Boise Pioneers James A. Pinney and Peter Sonna had much in common. Each of them came West during the gold rush to California in the 1850s, where they worked as miners before following the rush to Boise Basin in the early 1860s. Both became Idaho City merchants, Pinney in books and stationery and Sonna in hardware and general merchandise, but they stocked anything they could sell for a profit in addition to their specialties of books and hardware.
Sonna moved to Boise City and bought a lot at the corner of 9th and Main and in 1870 contracted with Charles May to build a two-story hardware store there. Eleven years later, in May 1881, he sold the prospering business to the Danskin Brothers and traveled to New York City, where he had been born in 1835. When the Danskins failed two years later, Sonna returned to Boise and took up the hardware business again. In 1888, he completed a large brick hardware building at the northwest corner of 9th and Main with an opera house on the second floor.
The Idaho Statesman reported on Nov. 18, 1888, Peter Sonna informs us that his hall is being completed, and seats of the latest pattern are ordered. The hall will seat from seven to eight hundred people. The stage arrangements will be of the best, and a study has been made as to the acoustic properties of the hall. It will no doubt be a credit to our growing young city. Now if this city council could see their way clear to reduce the license for theaters, we might expect some first class troupes to visit us during the winter. Think it over, gentlemen.
James A. Pinney, who had been in love with the stage since his youth in Ohio, and had briefly owned a theater in Idaho City, took over management of Sonnas Opera House, while still operating his bookstore. The new hall was easily the most elegant performing arts space in Idaho at the time.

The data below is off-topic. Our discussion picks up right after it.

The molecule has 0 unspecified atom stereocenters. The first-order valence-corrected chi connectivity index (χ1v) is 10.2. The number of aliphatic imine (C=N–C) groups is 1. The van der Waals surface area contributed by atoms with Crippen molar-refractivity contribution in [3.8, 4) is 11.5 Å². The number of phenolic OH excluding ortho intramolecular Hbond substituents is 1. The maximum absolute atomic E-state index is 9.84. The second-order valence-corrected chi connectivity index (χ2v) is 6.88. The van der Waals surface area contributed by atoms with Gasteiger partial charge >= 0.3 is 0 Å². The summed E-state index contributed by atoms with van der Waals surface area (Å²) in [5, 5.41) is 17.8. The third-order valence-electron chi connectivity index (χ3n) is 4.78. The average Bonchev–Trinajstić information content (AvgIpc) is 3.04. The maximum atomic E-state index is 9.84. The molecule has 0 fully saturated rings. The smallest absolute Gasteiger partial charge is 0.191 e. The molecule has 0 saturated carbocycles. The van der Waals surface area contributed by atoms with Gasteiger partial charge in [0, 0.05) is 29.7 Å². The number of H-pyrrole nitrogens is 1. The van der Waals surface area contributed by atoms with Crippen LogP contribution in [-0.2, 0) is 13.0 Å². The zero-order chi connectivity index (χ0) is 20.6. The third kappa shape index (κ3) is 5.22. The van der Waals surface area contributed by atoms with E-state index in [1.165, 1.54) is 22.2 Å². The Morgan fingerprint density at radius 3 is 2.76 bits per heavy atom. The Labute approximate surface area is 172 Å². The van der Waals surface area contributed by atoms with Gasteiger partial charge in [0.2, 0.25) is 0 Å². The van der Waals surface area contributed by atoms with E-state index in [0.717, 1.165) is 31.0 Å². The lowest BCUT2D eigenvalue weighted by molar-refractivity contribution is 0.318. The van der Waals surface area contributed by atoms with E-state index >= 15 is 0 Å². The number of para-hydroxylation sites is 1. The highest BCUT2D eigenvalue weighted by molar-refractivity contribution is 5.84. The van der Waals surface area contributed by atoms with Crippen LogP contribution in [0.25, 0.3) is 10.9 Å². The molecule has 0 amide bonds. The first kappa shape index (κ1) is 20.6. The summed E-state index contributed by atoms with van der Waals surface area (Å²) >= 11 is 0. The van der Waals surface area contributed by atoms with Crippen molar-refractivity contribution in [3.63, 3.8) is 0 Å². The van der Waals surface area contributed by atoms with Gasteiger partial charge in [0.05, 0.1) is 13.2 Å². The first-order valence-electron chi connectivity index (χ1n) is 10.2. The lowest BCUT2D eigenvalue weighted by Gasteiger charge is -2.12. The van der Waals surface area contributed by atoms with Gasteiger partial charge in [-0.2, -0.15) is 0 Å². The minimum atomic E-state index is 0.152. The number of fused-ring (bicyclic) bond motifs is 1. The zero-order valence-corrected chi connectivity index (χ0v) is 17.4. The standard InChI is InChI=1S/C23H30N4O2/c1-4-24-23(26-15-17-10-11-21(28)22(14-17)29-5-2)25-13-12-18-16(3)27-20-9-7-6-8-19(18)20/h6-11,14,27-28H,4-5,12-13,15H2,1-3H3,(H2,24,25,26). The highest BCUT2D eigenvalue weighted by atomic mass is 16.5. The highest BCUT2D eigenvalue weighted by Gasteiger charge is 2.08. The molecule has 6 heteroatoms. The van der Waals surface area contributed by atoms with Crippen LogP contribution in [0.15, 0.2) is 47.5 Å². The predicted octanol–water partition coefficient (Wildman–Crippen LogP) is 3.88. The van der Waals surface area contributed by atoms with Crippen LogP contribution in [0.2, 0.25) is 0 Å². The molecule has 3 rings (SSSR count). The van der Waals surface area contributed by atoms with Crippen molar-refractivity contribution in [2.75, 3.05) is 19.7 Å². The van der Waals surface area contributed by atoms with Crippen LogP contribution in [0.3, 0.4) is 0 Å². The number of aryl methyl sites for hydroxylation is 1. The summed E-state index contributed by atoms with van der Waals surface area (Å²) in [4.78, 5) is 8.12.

Sonnas Opera House opened in January 1889, with a celebration honoring Sonna for this contribution to the entertainment life of the city. James A. Pinney was introduced as its manager. Electric lights were not installed in the hall until July, so we assume that kerosene lamps were used until then. That month Pinney was elected mayor for the third time The fact that he knew the theater business is evident from the quality of performers he brought to Boise in his first year as manager.
On Sept. 13, the Statesman reported, Bob and Eva McGinleys new specialty company is coming and will give our citizens a real treat, for all our exchanges speak in the highest terms of the late performances where they have appeared, and they are playing to full capacity of the opera houses everywhere, and they will appear in Sonnas Opera House next Thursday night, Sept. 19. Walter and Lillie Fern will positively appear with the McGinley company in their highly classical triple tonguing cornet solos and musical selections.
After that performance the paper opined that Bob McGinleys violin playing was by far the best that has been heard in Boise in many years.
In November, Pinney advertised with extravagant language the forthcoming appearance of Lew Johnsons Refined Colored Minstrels. Nothing Like Them. The Greatest Ever Here. 20 Renowned Artists, including the world famed Baby Black Boy Quartette. Introducing Negro Melodies and Genuine Plantation Specialties. Wait, Watch, dont fail to see the Grand Street Parade in Brilliant Uniform, headed by the Worlds Greatest Drum Major H. Smith. Popular Prices, Reserved seats now on sale at J.A. Pinney & Co.
Next week: Mayor Pinney builds his own theater.
Arthur Hart writes this column on Idaho history for the Idaho Statesman each Sunday. Email email@example.com.